Zebrafish’ central nervous system shares neuroarchitecture and cellular morphology with humans. It also has a very similar neurotransmitter system, which seems to play similar roles to those observed in mammals. Zebrafish brain presents a highly conserved organization, having all typical sensory functions (vision, olfaction, taste, hearing, and tactile), and all the sensory pathways share significant homology with humans. The blood–brain barrier (BBB) is also present in zebrafish, which develops 3 days post-fertilization, and controls small molecules’ permeability with functional similarities to humans .
The same analogies apply to other organ systems, including the liver, kidneys, pancreas, and so on, which also show similar physiological features to those of humans .
As previously discussed, disease processes and related proteins are well-conserved between zebrafish and humans, which means that active drugs for humans often have the same target in zebrafish, especially molecules that interact with the active region of the target protein. There are some examples of drugs that work in zebrafish but not in humans, and vice versa, but evidence from more than two decades of drug screening in zebrafish suggests that conservation of pharmacological effect is high for the majority of drugs where the phenotypic correlation is rigorous .
Zebrafish drug screenings revealed that not only were the pharmacological effects conserved in humans and zebrafish but so too were the majority of drug-drug interactions. These findings suggested that the distribution, metabolism, and excretion of drugs are similar in zebrafish. Actually, there is strong evidence of the existence in zebrafish of active regulation of drug distribution across physiological boundaries such as the BBB, and by conserved tissue-specific transporters with similar pharmacokinetic properties.
There is also evidence of substantial functional parallels across diverse mechanisms of drug metabolism, including cytochrome P450 (CYP) and other multiple non-CYP enzymes. However, great care must be taken in simple extrapolation, as drug metabolism may vary widely across different developmental stages, and the presence of a part of any pathway does not infer the conservation of the remaining components.
Finally, it is clear that drug excretion is regulated in zebrafish, but few studies of drug filtration, reabsorption, or excretion have been undertaken to date.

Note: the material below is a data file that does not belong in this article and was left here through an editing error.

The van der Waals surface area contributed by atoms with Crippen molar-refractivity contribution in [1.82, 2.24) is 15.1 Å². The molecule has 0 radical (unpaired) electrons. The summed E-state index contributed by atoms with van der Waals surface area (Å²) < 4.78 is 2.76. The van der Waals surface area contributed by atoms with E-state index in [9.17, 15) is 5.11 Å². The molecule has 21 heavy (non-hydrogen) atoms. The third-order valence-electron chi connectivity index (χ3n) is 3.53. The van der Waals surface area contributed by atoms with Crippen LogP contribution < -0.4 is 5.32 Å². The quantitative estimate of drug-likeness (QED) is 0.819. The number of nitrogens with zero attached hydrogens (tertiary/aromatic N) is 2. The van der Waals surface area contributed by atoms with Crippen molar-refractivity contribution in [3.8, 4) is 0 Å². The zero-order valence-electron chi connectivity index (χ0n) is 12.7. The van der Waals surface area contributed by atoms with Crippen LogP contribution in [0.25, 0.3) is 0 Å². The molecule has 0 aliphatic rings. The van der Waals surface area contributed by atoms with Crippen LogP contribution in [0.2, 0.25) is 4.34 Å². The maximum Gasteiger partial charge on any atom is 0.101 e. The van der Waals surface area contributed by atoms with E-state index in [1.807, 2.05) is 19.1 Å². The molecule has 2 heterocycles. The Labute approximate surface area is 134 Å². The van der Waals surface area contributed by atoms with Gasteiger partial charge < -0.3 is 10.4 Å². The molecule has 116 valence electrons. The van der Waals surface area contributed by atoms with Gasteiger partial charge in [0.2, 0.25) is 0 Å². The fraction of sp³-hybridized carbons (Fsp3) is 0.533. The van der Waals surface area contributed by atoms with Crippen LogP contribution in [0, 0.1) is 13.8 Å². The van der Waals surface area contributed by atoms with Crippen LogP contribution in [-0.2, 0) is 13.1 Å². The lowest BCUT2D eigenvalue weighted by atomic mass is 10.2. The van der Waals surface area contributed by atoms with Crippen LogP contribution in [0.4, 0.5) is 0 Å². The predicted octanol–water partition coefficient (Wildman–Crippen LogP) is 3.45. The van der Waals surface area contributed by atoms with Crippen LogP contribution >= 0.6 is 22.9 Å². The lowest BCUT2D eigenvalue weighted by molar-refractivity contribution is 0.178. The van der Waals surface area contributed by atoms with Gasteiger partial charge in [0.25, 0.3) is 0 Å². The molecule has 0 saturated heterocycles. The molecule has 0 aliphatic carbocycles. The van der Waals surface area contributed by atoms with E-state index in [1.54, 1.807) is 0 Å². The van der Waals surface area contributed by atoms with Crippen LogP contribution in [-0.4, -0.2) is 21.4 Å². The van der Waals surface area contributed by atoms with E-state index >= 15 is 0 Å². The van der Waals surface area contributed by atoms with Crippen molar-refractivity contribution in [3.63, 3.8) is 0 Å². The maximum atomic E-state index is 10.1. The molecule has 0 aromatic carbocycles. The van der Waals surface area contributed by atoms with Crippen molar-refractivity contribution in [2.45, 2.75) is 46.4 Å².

In summary, genetic, physiological, metabolic, and pharmacologic conservation configures zebrafish as a valuable tool to model a wide range of human disorders, perform target validation studies, and discover new drugs to treat multiple diseases. Indeed, zebrafish have already contributed to several examples of successful phenotype-based drug discovery. To date, numerous drugs discovered through zebrafish screens have entered clinical trials, which supports further zebrafish as a translatable model system. Some have discovered novel compound classes with therapeutic potential, whereas others have identified repurposing opportunities for existing drugs. Luckily, the understanding of zebrafish biology runs in parallel with the improvement of the technologies for manipulating the zebrafish genome. Thus, we predict an ever-increasing role of zebrafish in accelerating the emergence of precision medicine and for validating the target genes that will come from the enormous well of knowledge provided by the combination of artificial intelligence and systems biology .
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By Miriam Martínez
Miriam is a Human Biologist expert in neuropharmacology. After a master’s degree in Pharmaceutical and Biotech Industry, she obtained her PhD in Biomedicine from Pompeu Fabra University (Barcelona). During her doctorate, she focused her research on the behavioral analysis of animal models for neurophenotypical characterization. Since then, she has been working in the healthcare marketing and publicity sector, where she has contributed to developing marketing campaigns for several pharmaceutical brands. In 2021, she joined ZeClinics with a branding and marketing strategy focus.